|Dr. Nguyen Tu Anh, director general of the Department of General Economic Affairs at the Central Economic Commission
What are your thoughts on the potential reduction of interest rates?
Reducing interest rates is contingent upon the liquidity of the banking system, the perceived risk in the system, and the level of competition from the financial and monetary markets.
The State Bank of Vietnam (SBV) has reduced the interest rate four times in succession over the past few years, and the interest rate on the interbank market is now close to zero, while the overnight interest rate is only 0.22 per cent.
This indicates that banks have excess liquidity, as the need to borrow from one another to balance liquidity is minimal. This is a prerequisite for banks to lower their lending rates.
When there is excess liquidity, it is evident that commercial banks are in high demand for loans to reduce capital costs. However, during the period when COVID-19 impacted the economy, there was also an excess of liquidity, but the interest rate did not decrease significantly due to the perception of elevated economic risk. Therefore, in order for interest rates to fall, economic risk is a necessary condition. Competition in the banking and financial markets will determine the degree of interest rate reduction.
In the first quarter of this year, Vietnam's economic growth was low, the economy's risk aversion grew, and the hedging component of lending interest rates also rose, so interest rates remained elevated. However, the data for the second quarter indicates that the market situation is improving. The second quarter growth rate was considerably higher than the first quarter's rate of 3.28 per cent.
According to the General Department of Taxation, the number of businesses continuing operations in the first half of the year grew by 21.15 per cent compared to the same period in 2022, while the number of businesses ceasing operations and suspending operations fell by 15.57 per cent and 13.6 per cent, respectively.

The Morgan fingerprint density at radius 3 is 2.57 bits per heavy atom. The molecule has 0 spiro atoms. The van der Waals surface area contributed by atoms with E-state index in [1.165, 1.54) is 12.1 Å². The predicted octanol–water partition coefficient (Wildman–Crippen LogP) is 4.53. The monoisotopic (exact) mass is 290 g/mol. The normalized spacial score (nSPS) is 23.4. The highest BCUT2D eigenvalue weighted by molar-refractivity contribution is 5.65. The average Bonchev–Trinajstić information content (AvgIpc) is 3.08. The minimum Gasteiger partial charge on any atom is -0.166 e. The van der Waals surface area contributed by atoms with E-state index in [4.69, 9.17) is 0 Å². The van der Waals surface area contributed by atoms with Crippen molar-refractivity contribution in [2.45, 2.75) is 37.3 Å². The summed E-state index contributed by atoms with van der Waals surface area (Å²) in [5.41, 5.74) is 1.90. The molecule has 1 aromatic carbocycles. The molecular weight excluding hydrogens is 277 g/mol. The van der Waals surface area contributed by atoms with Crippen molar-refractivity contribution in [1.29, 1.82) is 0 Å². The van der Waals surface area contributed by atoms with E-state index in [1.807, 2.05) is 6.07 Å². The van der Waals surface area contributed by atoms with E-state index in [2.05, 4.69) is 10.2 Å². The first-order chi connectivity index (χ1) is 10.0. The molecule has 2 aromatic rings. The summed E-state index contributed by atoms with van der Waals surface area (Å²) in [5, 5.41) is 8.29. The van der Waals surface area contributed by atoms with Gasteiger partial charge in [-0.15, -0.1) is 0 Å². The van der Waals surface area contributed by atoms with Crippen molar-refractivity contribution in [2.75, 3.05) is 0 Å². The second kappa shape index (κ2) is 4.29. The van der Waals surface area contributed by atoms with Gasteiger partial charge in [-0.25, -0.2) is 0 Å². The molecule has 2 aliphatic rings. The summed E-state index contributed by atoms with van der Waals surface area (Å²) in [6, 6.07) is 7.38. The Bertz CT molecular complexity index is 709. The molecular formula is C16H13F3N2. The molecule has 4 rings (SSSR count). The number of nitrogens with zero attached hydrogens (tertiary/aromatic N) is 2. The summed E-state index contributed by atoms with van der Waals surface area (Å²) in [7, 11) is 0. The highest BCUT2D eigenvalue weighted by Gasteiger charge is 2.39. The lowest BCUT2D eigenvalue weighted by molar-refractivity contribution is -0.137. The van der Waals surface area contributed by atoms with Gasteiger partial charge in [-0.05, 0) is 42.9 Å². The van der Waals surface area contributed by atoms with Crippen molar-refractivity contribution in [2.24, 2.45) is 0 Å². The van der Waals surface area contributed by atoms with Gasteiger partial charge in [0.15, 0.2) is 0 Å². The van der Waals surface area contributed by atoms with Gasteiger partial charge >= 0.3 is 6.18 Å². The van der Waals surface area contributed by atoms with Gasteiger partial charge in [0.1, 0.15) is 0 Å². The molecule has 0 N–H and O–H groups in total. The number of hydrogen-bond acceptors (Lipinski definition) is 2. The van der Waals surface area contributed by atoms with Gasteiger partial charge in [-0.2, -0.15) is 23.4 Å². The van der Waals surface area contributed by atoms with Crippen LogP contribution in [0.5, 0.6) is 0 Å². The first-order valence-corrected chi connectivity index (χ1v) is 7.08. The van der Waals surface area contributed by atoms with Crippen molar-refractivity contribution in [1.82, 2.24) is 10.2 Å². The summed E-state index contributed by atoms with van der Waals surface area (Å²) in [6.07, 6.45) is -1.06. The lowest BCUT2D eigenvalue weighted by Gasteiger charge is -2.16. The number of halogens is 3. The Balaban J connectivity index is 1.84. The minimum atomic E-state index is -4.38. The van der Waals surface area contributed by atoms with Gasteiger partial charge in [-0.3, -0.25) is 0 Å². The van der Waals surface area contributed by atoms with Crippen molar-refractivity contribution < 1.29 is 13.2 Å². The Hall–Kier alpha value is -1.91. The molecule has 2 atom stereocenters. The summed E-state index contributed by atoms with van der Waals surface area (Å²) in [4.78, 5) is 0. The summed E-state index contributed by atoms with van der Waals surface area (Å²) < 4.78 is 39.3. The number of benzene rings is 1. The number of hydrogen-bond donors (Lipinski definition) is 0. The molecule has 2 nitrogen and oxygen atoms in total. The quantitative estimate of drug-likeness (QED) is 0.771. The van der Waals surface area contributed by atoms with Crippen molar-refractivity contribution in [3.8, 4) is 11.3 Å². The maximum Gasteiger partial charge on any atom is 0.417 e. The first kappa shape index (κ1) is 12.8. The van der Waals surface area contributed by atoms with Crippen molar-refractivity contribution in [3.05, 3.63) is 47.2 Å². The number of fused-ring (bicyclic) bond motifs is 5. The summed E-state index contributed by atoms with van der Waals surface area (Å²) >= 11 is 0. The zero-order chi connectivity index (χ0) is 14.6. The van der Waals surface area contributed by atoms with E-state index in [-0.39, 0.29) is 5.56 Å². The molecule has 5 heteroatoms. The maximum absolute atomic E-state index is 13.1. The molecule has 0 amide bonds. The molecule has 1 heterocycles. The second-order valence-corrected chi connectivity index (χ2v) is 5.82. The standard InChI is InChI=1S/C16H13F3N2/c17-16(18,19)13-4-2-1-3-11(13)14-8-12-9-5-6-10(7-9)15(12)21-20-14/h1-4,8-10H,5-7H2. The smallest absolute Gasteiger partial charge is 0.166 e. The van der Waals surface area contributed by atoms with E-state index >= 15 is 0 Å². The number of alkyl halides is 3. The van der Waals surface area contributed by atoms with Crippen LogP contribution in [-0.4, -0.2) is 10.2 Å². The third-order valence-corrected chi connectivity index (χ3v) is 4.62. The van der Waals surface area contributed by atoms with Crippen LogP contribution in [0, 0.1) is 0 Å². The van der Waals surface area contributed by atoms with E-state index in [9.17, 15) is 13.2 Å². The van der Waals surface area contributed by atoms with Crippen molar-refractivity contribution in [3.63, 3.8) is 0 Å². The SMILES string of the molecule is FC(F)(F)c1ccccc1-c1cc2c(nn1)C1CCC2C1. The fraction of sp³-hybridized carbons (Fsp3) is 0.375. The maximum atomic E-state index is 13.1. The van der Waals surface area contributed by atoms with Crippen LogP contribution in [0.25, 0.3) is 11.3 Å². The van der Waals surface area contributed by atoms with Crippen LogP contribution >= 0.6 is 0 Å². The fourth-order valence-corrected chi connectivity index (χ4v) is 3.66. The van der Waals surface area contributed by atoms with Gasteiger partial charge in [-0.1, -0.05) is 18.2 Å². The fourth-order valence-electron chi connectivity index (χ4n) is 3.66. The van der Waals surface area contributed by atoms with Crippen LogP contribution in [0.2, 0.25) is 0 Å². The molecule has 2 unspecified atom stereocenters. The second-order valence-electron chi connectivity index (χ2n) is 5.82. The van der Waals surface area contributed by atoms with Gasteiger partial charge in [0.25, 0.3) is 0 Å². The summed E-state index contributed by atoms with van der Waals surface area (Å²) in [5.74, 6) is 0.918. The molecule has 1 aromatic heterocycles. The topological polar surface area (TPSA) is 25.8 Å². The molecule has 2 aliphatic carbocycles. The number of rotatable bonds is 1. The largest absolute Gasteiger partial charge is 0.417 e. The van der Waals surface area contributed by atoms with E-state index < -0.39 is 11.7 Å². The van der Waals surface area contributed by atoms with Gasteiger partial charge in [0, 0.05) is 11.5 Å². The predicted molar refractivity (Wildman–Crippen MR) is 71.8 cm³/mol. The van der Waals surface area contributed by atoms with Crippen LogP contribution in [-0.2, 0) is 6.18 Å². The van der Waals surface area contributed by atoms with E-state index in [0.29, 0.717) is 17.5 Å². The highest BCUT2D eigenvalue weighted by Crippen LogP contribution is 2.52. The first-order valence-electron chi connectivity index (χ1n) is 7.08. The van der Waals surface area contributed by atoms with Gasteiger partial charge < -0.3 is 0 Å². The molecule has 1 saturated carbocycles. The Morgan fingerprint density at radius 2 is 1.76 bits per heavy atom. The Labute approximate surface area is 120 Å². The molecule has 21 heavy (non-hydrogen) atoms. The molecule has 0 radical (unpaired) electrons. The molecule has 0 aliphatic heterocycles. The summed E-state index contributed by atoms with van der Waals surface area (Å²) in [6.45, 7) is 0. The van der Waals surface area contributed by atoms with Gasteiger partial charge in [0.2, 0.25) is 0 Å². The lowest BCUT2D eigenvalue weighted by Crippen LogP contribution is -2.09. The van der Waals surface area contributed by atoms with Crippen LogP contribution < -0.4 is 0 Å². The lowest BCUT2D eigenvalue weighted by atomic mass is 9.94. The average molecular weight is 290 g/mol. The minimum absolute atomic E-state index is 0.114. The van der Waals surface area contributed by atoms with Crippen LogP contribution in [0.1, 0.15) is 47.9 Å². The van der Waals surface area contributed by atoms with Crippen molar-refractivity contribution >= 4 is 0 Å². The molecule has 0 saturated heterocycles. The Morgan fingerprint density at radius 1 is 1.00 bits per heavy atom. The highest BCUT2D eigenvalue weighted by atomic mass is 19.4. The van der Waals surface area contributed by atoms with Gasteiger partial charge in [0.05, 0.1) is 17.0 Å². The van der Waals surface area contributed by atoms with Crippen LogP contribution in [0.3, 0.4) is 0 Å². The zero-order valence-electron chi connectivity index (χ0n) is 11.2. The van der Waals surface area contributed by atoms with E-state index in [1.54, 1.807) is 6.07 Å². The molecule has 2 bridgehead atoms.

Although the number of newly established businesses rose by only 0.6 per cent, these indicators demonstrate that the business environment is improving, and that market risks have decreased substantially. Therefore, now is the perfect moment for commercial banks to contemplate further lowering interest rates to promote economic recovery and increase profits.
Will inflation ever be a constraint on Vietnam's interest rate reduction?
In China, it is paradoxical that when interest rates are lowered and the money supply is increased, deflation occurs instead of inflation. This demonstrates that money outflows are impacted by extremely low interest rates and do not contribute to inflation.
Vietnam should not be overly concerned about inflation, but should continue to maintain high interest rates. In reality, Vietnam's average inflation during the first half of the year increased by only 3.29 per cent, which is quite low compared to the National Assembly's target of 4.5 per cent for this year.
Do you believe that if interest rates exceed 10 per cent, businesses will not be able to operate?
According to SBV data, the average credit balance for the entire year of 2022 was $4.8 billion, with an average lending interest rate of 10 per cent per year, and the interest that Vietnamese enterprises and individuals paid was $4.8 billion, or almost 12 per cent of GDP.
Based on the 2023 economic growth goal of approximately 6.5 per cent and the inflation of around 4.5 per cent set by the National Assembly and the government, the SBV anticipates a credit growth rate of approximately 14–15 per cent in 2023.
For businesses operating in sectors with rapid capital turnover, an interest rate of at least 10 per cent will have little impact on their capacity to operate, as the cost of capital for a month is under 1 per cent if the capital turnover is less than one month.
But for enterprises in the manufacturing sector, especially those with large investments and sluggish capital turnover, interest rates above 10 per cent will be a significant obstacle, especially if they are to compete with foreign business whose interest rates are only about 5 to 6 per cent.
Due to low self-capitalisation, an unstable corporate bond market, and a volatile stock market, Vietnamese businesses rely heavily on bank loans to operate; consequently, high interest rates will severely limit their profitability.
If the interest rate this year is 10 per cent, the cost of capital for companies would reach $54.9 billion, or 12 to 13 per cent of GDP. If the lending interest rate decreases by 1 percentage point between now and the end of the year, it would be equivalent to a reduction of $5.49 billion for businesses, which is five times greater than the state's support to reduce VAT by 2 percentage points. This would be a tremendous boost for businesses.
Is it time, as you suggest, for the market to self-regulate?
In essence, the interest rate is the selling price of financial institutions' capital, and the market will regulate the selling price in accordance with the norms of competition. To ensure robust market competition, it is the responsibility of the state to ensure that competition laws are enforced. Everyone will benefit from competition, as it will help financial institutions grow stronger and give consumers access to financial services at lower cost.
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